Blackstone, Stuy Town, and "we told you so" PR

I’ll keep this short (for me) and sweet. 

Blackstone, owners of Stuytown, are keeping rent stabilized apartments vacant when tenants move out rather than re-listing them and getting new tenants in their stead. They claim this is tied to their bottom line: since they cannot de-regulate these apartments, they cannot afford to put people in them who could stay at low rents long-term. It is a financial concern, of course, but I believe it’s primary goal is strategic. 20-50 rental apartments do not affect Blackstone’s bottom line, short or long term. They are the largest alternative investment firm IN THE WORLD. Even if every single apartment in StuyTown never changed hands again, they are 1. already earning money on the rents as they are, even if they have dot do occasional repairs, and 2. are a giant company. 

What holding these apartments vacant really does is back up the landlord lobby’s claim that the passage of rent reform would hurt tenants because it would deplete housing stock and do exactly this. But make no mistake: they are CHOOSING to make this a reality. It isn’t inevitable. And they are feeding it to the media to bolster their cause, hopefully making it easier to overturn these reforms and go even further the other direction. Landlords and investors fully admit their goal (overturning reform) in real estate publications, but I have a feeling that the message to the general public will be “look at how these reforms are actually hurting tenants, just like we said they would” instead of a more honest “we are choosing to withhold these apartments from the market, which is hurting tenants, just like we said the reforms would.” 

Or, to put it simply: “Some [landlords] are going to close their apartments for 10 to 15 years in hopes that things go their way.” Some landlords are basically throwing temper tantrums and yelling MNYREGA (anyone get this?). And you wonder why people don’t like real estate developers…

Again, I will be the first to admit the rent laws did some foolish things, but they didn’t in and of themselves hurt tenants. They aimed, imperfectly, to protect tenants. Tenants are being hurt by the industry’s pushback against the reforms.

Some landlords are refusing to follow the new laws, choosing to “interpret” things differently (which, Albany, is your fault for using such bizarre and unhelpful language in the bill). Others are wringing their hands — loudly, to anyone who will listen — over how they’ll just NEVER be able to renovate again. But the biggest commonality, and what I think best supports my theory, is that while historically landlords have tried to hide their shady behavior, they are putting this front and center. They are admitting the shortcuts they are taking and acting like it’s because they are just so, so poor and cannot handle the new laws. They absolutely can afford to continue to do business, despite these changes (more on that later) but again, their bad behavior furthers their cause. It’s a really, really stupid catch 22.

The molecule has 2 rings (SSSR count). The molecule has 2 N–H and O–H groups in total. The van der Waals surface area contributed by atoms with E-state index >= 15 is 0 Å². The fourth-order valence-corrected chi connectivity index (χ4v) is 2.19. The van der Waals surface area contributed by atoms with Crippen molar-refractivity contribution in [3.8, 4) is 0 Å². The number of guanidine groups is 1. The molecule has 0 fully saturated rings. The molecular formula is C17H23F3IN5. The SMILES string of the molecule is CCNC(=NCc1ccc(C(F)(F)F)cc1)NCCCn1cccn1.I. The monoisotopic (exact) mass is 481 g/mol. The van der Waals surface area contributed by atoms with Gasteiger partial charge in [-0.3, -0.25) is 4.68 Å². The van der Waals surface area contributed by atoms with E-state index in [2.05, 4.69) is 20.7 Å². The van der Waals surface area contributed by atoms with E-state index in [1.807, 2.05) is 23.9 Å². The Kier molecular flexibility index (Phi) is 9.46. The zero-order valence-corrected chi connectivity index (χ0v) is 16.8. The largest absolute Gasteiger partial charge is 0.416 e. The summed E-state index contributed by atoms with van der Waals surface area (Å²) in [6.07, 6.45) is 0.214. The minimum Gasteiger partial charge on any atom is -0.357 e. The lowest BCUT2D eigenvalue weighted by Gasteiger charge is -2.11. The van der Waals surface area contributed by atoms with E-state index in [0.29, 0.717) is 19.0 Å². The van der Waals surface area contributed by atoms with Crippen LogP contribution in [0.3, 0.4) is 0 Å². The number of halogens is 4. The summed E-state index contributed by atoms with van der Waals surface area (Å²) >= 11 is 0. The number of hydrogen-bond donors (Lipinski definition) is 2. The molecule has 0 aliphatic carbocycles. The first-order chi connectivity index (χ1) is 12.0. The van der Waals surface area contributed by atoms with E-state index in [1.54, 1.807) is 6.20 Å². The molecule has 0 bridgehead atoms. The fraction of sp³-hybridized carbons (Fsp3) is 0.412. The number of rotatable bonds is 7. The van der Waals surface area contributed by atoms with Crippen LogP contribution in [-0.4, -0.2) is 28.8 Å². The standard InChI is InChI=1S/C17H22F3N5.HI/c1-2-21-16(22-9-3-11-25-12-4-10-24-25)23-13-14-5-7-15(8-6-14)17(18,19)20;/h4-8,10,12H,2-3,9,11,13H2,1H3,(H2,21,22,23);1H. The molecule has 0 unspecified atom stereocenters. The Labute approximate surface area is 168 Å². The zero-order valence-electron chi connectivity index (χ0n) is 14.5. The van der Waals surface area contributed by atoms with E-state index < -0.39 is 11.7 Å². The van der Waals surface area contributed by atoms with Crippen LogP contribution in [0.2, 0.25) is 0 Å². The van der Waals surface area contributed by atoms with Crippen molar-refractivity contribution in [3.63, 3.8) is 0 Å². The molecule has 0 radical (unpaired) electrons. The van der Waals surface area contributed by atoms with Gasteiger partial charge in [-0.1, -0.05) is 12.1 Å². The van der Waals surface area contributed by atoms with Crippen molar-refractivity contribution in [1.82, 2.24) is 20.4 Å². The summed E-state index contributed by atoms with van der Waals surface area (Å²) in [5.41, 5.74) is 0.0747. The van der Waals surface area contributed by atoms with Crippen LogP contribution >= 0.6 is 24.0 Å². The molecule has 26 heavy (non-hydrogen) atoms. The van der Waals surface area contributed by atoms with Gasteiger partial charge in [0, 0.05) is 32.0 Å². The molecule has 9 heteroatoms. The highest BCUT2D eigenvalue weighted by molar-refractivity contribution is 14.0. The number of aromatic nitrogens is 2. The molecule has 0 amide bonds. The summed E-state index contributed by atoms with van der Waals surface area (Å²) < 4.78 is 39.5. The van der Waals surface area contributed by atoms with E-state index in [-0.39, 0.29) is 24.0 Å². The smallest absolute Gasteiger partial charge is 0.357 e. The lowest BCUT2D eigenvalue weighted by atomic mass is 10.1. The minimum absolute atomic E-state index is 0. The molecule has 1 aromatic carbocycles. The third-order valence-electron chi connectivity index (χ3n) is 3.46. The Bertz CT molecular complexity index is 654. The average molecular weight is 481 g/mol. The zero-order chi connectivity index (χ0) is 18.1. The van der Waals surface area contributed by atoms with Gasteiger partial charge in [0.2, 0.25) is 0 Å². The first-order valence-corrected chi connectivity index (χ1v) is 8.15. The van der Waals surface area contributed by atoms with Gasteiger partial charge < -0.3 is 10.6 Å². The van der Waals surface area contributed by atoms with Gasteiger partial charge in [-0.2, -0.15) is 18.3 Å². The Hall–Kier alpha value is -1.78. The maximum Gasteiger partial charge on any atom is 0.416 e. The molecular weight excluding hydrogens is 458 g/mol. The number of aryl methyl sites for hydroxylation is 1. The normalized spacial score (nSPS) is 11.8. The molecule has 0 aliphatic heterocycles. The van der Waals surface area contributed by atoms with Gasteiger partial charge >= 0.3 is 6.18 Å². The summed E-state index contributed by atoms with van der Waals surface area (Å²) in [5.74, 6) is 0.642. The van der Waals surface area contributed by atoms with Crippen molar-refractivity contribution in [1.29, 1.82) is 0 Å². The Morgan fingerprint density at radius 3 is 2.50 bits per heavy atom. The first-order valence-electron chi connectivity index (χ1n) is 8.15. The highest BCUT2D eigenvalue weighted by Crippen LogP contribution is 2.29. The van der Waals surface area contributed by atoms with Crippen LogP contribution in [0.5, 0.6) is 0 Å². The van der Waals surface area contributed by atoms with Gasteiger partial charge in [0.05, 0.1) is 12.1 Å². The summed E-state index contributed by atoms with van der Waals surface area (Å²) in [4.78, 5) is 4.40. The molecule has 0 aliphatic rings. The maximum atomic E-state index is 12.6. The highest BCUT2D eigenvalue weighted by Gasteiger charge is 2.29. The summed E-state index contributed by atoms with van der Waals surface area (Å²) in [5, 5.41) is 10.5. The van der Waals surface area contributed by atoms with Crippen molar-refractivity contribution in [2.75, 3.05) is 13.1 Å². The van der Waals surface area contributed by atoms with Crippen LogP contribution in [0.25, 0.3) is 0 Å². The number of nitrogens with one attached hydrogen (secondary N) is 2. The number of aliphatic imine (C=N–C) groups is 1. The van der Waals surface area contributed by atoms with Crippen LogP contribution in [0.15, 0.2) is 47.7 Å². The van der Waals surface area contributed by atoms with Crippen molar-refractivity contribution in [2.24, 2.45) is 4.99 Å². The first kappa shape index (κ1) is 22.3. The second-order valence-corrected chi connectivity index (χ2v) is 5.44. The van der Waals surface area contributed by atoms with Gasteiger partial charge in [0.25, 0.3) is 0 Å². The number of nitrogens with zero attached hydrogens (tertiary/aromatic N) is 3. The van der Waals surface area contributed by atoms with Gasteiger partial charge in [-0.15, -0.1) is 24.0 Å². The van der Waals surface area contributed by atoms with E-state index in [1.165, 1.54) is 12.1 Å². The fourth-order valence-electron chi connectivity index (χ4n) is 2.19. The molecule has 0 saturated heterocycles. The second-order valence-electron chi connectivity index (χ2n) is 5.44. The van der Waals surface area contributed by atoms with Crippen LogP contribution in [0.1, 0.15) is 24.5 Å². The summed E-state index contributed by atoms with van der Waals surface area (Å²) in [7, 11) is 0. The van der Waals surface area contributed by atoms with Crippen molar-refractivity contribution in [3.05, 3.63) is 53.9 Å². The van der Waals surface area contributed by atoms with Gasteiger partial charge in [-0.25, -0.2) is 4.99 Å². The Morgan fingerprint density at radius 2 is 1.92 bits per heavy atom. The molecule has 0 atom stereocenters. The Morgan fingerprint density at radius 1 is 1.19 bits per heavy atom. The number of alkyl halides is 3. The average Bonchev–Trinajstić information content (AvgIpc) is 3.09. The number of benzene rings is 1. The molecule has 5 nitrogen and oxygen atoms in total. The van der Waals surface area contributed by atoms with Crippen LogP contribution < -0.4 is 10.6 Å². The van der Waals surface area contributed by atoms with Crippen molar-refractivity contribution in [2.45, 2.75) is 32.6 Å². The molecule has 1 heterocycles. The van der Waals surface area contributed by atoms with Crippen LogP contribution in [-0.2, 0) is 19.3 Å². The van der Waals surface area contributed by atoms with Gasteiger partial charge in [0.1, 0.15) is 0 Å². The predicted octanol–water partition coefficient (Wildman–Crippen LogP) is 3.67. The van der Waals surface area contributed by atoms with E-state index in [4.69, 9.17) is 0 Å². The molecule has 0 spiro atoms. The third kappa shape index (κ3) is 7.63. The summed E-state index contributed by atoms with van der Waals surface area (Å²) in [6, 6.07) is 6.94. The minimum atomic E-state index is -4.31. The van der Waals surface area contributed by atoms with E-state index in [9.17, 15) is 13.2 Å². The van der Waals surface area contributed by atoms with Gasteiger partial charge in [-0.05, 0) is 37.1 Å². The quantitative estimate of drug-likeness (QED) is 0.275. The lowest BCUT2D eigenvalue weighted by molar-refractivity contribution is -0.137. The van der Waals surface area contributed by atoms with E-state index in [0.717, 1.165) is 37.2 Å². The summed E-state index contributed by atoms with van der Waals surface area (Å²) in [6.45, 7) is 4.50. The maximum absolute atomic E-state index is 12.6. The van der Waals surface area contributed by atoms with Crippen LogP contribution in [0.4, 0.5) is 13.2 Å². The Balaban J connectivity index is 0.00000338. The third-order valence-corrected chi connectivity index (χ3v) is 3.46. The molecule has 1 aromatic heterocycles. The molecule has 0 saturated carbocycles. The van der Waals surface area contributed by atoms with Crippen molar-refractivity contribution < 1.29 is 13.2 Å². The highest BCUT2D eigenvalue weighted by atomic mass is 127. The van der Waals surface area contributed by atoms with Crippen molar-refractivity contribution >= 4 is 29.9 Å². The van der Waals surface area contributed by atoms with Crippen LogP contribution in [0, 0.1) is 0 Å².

Again, yes, this is 100% related to the new laws. But it’s not the fault of the laws nor of tenants. This is an active choice by a company to make the housing crisis worse in order to get its way. 

I also want to point out that despite the fact that the real estate industry acts like getting someone into a rent stabilized apartments is a life sentence, MORE THAN 50 apartments have become vacant in ONE complex since June 15th. I was actually shocked by this, because I kind of believed what they were selling. But clearly there is plenty of turnover, even when the units are stabilized. You may not get your same vacancy

So while I agree that there are issues with the law, and I will include the elimination of luxury decontrol in there, do not for one second blame this on anyone but landlords. 

I see you, Blackstone. Props to your PR machine, but unfortunately for you I can smell the bullshit. 



"Good Cause" Eviction

Today’s post is about the biggest proposed change that DIDN’T end up in the final bill: “good cause eviction,” or, as some people are calling it, “universal rent control.” Good cause eviction would have forced a landlord to show “good cause” when choosing not to renew a lease, meaning the tenant would be entitled to an annual renewal.

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